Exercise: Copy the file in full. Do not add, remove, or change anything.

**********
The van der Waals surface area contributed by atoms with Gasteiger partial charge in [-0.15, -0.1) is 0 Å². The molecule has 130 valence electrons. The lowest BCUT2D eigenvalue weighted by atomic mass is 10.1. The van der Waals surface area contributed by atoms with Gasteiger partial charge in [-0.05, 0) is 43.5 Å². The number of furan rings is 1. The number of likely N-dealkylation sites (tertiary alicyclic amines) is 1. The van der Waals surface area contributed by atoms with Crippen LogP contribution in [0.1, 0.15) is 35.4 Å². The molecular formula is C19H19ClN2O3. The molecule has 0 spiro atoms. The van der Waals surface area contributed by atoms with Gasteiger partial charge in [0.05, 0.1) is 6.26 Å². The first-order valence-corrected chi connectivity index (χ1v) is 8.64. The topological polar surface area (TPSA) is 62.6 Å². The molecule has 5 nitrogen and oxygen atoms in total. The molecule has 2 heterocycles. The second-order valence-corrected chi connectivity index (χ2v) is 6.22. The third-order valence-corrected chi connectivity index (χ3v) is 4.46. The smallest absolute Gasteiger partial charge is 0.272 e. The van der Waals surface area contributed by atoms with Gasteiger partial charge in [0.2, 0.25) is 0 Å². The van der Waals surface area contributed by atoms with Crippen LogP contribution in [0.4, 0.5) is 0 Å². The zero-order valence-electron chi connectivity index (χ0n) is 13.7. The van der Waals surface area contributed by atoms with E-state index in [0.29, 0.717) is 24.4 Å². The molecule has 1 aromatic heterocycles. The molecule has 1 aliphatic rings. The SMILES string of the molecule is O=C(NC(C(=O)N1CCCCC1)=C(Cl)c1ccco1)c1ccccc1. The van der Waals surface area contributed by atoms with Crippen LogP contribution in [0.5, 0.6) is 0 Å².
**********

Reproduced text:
The van der Waals surface area contributed by atoms with Gasteiger partial charge in [-0.15, -0.1) is 0 Å². The molecule has 130 valence electrons. The lowest BCUT2D eigenvalue weighted by atomic mass is 10.1. The van der Waals surface area contributed by atoms with Gasteiger partial charge in [-0.05, 0) is 43.5 Å². The number of furan rings is 1. The number of likely N-dealkylation sites (tertiary alicyclic amines) is 1. The van der Waals surface area contributed by atoms with Crippen LogP contribution in [0.1, 0.15) is 35.4 Å². The molecular formula is C19H19ClN2O3. The molecule has 0 spiro atoms. The van der Waals surface area contributed by atoms with Gasteiger partial charge in [0.05, 0.1) is 6.26 Å². The first-order valence-corrected chi connectivity index (χ1v) is 8.64. The topological polar surface area (TPSA) is 62.6 Å². The molecule has 5 nitrogen and oxygen atoms in total. The molecule has 2 heterocycles. The second-order valence-corrected chi connectivity index (χ2v) is 6.22. The third-order valence-corrected chi connectivity index (χ3v) is 4.46. The smallest absolute Gasteiger partial charge is 0.272 e. The van der Waals surface area contributed by atoms with Gasteiger partial charge in [0.2, 0.25) is 0 Å². The van der Waals surface area contributed by atoms with Crippen LogP contribution in [0.4, 0.5) is 0 Å². The zero-order valence-electron chi connectivity index (χ0n) is 13.7. The van der Waals surface area contributed by atoms with E-state index in [0.29, 0.717) is 24.4 Å². The molecule has 1 aromatic heterocycles. The molecule has 1 aliphatic rings. The SMILES string of the molecule is O=C(NC(C(=O)N1CCCCC1)=C(Cl)c1ccco1)c1ccccc1. The van der Waals surface area contributed by atoms with Crippen LogP contribution in [0.5, 0.6) is 0 Å².